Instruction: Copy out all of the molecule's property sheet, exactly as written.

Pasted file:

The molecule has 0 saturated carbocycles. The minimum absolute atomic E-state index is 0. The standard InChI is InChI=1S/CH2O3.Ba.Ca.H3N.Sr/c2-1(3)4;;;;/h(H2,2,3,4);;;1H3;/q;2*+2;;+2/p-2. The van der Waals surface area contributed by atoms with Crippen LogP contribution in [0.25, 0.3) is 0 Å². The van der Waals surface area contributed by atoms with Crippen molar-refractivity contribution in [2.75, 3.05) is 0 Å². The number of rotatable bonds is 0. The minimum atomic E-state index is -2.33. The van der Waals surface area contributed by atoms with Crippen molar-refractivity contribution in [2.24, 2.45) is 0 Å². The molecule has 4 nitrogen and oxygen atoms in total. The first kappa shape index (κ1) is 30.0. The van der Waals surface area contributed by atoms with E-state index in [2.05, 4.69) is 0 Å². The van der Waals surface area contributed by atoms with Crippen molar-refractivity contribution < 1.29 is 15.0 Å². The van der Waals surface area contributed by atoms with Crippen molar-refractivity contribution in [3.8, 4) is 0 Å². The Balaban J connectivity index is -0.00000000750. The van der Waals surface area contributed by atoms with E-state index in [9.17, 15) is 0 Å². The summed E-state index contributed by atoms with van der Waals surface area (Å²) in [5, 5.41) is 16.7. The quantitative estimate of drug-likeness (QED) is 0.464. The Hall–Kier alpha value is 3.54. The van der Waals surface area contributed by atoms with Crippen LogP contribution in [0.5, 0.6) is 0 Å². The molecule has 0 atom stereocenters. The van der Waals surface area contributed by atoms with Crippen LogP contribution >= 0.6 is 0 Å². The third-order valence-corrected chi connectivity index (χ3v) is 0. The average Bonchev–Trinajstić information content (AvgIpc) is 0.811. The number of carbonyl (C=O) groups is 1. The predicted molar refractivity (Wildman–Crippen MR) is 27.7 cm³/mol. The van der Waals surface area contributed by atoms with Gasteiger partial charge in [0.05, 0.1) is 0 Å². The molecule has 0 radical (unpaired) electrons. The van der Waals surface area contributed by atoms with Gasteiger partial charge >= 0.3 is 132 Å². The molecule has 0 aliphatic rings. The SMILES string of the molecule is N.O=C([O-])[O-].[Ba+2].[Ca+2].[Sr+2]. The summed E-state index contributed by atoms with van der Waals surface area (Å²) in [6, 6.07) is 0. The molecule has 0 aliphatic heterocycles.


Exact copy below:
The molecule has 0 saturated carbocycles. The minimum absolute atomic E-state index is 0. The standard InChI is InChI=1S/CH2O3.Ba.Ca.H3N.Sr/c2-1(3)4;;;;/h(H2,2,3,4);;;1H3;/q;2*+2;;+2/p-2. The van der Waals surface area contributed by atoms with Crippen LogP contribution in [0.25, 0.3) is 0 Å². The van der Waals surface area contributed by atoms with Crippen molar-refractivity contribution in [2.75, 3.05) is 0 Å². The number of rotatable bonds is 0. The minimum atomic E-state index is -2.33. The van der Waals surface area contributed by atoms with Crippen molar-refractivity contribution in [2.24, 2.45) is 0 Å². The molecule has 4 nitrogen and oxygen atoms in total. The first kappa shape index (κ1) is 30.0. The van der Waals surface area contributed by atoms with E-state index in [2.05, 4.69) is 0 Å². The van der Waals surface area contributed by atoms with Crippen molar-refractivity contribution < 1.29 is 15.0 Å². The van der Waals surface area contributed by atoms with Crippen molar-refractivity contribution in [3.8, 4) is 0 Å². The Balaban J connectivity index is -0.00000000750. The van der Waals surface area contributed by atoms with E-state index in [9.17, 15) is 0 Å². The summed E-state index contributed by atoms with van der Waals surface area (Å²) in [5, 5.41) is 16.7. The quantitative estimate of drug-likeness (QED) is 0.464. The Hall–Kier alpha value is 3.54. The van der Waals surface area contributed by atoms with Crippen LogP contribution in [0.5, 0.6) is 0 Å². The molecule has 0 atom stereocenters. The van der Waals surface area contributed by atoms with Crippen LogP contribution >= 0.6 is 0 Å². The third-order valence-corrected chi connectivity index (χ3v) is 0. The average Bonchev–Trinajstić information content (AvgIpc) is 0.811. The number of carbonyl (C=O) groups is 1. The predicted molar refractivity (Wildman–Crippen MR) is 27.7 cm³/mol. The van der Waals surface area contributed by atoms with Gasteiger partial charge in [0.05, 0.1) is 0 Å². The molecule has 0 radical (unpaired) electrons. The van der Waals surface area contributed by atoms with Gasteiger partial charge >= 0.3 is 132 Å². The molecule has 0 aliphatic rings. The SMILES string of the molecule is N.O=C([O-])[O-].[Ba+2].[Ca+2].[Sr+2]. The summed E-state index contributed by atoms with van der Waals surface area (Å²) in [6, 6.07) is 0. The molecule has 0 aliphatic heterocycles.